Looking for the hopeful truths that endure on Route 66
Editor’s note: Once we’re turned loose into a post-COVID-19 world, a solo road trip is the perfect way to maintain some social distancing while indulging the human impulse to travel.
“Let’s call her Lavinia.” That’s what the woman said, referring to herself in the third person. Maybe 90, give or take a late night. Former cocktail waitress, doughnut maker, short-order cook, exotic dancer, chicken farmer, Avon Lady, and failed real-estate agent — a true Route 66 denizen, sharing a double-wide with more plastic plants than I’ve ever seen, right on the railroad line in Needles, California (which she calls “Needless”).
I was fortunate enough to meet her because I’m a dog person and a former infielder. When Sammy, her Pekingese, broke free and dashed across the road, I made like a shortstop, which she appreciated enough to invite me in for pink lemonade. (This was a few months before the coronavirus reached America.) According to our mutual count, 238 train cars pulled by a BSNF diesel electric locomotive passed us by. Rather pleasant to count rail cars with a friendly stranger. (Only later did it occur to me that the road was rather quiet and maybe the dog hadn’t been in much real danger.)
I was on a recent soul safari and photo pilgrimage to Flagstaff and back to Vegas. I’m not sure I buy Sinatra driving out from Palm Desert in a white Cadillac to see her every weekend, but there was a man in a crinkled photo stuck to the fridge, who did look a lot like James Garner circa The Rockford Files. If ever stories mattered more than the truth, it’s on Route 66.
My love affair with the Mother Road began at 19 when I hitchhiked from Barstow to Hydro, Oklahoma, where I was rewarded with a tornado that whisked a giant plaster ice-cream cone over the rainbow. I’ve haunted this highway ever since, because it’s an essential avenue of American mythos. The Okies fled the Depression dust bowl along this ribbon, making repairs to their claptrap jalopies with shreds of stockings and bits of bacon rind. Neal Cassady and Jack Kerouac are still out here somewhere — as is a certain convertible Corvette Stingray. This is one of two main Greyhound routes. Get your kicks. There might be a girl in a flatbed Ford slowing down in Winslow, Arizona. Latino farmworkers, secret project scientists, escaped convicts, Hollywood stars escaping paparazzi cameras … you never know who’ll be out there. Or was that yesterday? Time bends here.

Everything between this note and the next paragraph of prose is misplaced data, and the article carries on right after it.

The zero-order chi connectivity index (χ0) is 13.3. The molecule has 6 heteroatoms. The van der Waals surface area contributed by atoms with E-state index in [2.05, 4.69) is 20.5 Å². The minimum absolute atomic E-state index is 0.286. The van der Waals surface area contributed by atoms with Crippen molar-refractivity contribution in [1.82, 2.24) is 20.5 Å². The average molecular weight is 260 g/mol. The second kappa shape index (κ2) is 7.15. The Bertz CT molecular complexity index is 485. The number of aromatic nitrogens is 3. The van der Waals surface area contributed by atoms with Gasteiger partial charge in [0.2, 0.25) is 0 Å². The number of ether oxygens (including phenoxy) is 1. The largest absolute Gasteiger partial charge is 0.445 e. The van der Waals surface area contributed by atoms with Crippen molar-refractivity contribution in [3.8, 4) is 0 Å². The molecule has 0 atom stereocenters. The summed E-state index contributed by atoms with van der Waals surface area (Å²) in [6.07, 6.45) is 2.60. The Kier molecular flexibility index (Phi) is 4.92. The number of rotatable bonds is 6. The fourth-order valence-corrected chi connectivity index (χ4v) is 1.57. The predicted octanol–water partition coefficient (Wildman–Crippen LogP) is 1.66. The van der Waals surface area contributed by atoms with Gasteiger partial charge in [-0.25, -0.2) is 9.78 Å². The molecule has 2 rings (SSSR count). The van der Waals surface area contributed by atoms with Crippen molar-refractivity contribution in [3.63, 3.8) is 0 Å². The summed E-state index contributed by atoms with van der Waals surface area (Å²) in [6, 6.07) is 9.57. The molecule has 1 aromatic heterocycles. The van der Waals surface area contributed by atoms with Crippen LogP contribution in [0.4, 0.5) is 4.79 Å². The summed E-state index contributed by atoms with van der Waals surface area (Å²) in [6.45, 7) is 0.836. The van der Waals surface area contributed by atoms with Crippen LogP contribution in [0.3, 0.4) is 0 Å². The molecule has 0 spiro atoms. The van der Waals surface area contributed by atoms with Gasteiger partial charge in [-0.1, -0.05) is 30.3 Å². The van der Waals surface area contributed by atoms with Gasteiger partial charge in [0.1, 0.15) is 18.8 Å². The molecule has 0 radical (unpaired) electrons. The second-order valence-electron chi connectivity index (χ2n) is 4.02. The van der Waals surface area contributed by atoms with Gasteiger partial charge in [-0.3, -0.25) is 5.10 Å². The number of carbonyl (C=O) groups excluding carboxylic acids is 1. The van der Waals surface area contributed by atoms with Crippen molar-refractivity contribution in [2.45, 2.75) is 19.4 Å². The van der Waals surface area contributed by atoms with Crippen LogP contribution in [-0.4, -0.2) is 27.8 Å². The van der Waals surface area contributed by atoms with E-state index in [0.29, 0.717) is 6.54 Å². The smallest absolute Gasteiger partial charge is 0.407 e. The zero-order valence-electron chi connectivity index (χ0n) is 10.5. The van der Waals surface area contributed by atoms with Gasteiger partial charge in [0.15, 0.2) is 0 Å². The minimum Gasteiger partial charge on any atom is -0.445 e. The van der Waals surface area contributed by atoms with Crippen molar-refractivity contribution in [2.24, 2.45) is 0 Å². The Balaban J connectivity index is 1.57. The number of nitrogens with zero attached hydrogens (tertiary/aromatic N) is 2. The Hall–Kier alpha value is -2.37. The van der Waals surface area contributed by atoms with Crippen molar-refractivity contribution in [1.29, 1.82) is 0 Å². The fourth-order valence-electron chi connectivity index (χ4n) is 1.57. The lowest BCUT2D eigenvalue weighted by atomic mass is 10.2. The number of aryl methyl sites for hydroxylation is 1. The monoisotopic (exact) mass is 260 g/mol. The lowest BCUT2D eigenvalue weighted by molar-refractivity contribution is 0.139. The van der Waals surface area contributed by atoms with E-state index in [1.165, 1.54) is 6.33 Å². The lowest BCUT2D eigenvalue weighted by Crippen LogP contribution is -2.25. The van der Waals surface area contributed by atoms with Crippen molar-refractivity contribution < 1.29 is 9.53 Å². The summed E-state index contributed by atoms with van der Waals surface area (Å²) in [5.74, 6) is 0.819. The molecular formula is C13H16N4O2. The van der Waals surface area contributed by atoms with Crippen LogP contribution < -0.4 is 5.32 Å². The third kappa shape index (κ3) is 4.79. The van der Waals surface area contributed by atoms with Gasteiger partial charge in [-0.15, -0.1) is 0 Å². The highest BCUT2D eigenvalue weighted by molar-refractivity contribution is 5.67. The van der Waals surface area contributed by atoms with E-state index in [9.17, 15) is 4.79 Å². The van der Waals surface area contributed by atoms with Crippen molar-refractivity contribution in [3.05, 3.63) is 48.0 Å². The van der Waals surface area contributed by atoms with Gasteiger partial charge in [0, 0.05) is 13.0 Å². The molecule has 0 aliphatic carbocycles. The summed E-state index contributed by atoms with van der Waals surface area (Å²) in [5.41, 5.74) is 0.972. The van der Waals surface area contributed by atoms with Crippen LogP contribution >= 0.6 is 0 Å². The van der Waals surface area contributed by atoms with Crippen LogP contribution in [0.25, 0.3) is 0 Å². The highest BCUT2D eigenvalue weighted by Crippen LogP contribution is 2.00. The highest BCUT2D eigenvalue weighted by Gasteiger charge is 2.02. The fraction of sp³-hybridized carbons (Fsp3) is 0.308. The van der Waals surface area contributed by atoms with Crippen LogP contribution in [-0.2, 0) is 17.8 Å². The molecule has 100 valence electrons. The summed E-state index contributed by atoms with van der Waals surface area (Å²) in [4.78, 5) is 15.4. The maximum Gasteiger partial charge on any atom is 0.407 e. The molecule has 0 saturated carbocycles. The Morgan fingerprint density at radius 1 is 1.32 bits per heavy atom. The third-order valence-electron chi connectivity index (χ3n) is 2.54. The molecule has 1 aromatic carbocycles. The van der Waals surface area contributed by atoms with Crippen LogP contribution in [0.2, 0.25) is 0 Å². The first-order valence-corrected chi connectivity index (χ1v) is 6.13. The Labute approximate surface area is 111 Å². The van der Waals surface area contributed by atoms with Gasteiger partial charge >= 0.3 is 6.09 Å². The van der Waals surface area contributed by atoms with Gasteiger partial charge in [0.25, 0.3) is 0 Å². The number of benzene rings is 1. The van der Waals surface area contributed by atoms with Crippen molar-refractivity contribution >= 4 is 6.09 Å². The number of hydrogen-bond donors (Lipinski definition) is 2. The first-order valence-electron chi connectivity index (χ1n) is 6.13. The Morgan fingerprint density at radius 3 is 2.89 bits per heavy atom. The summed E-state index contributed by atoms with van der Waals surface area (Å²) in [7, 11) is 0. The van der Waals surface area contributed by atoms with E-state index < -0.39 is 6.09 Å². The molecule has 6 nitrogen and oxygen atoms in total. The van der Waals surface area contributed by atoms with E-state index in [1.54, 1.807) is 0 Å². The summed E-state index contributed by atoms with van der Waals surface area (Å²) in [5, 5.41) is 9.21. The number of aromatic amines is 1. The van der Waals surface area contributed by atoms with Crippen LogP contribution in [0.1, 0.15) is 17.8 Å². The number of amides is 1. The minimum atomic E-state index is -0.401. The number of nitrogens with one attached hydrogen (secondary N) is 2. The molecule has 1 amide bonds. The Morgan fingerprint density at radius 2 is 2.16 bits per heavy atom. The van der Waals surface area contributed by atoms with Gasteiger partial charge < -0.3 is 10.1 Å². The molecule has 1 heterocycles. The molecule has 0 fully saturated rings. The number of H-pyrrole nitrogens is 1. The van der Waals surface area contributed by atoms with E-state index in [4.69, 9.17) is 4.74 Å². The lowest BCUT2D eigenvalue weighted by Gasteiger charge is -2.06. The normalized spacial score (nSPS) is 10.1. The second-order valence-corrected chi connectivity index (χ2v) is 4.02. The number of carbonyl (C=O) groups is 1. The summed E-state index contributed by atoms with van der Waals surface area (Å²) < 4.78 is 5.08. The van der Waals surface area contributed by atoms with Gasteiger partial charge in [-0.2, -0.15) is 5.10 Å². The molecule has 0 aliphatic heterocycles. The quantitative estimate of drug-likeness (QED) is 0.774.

You can still hear someone order mocha java in Ash Fork. In Seligman, Arizona, I stopped at a bar to catch some musicians who bill themselves as a “Mexicano motorcycle mariachi metal country blues band,” with song lyrics in English such as, “My wife’s too fat, my Chevy’s too old, and I got too many kids still living at home.” (Post-pandemic travel note: Seligman is a wonderful, brash, innocent, colorful tourist landmark that is hugely popular with bikers and vintage car folks.)
I take a special interest in documenting the dying Atomic/Googie style of architecture and graphic design before it’s gone. This legendary road has become a true blue highway now — when it’s not Interstate 40. Many of the once-charming (and sleazy) motels are boarded up, waiting for bulldozers. The pools are empty. After a freight train, you can hear skinny dogs barking.
Some of the fun has been dampened in recent times by environmental concerns about car travel, and now we have COVID-19 and even more uncertain times ahead. Still, nothing can change the rough beauty of the landscape … or the still-palpable sense of history.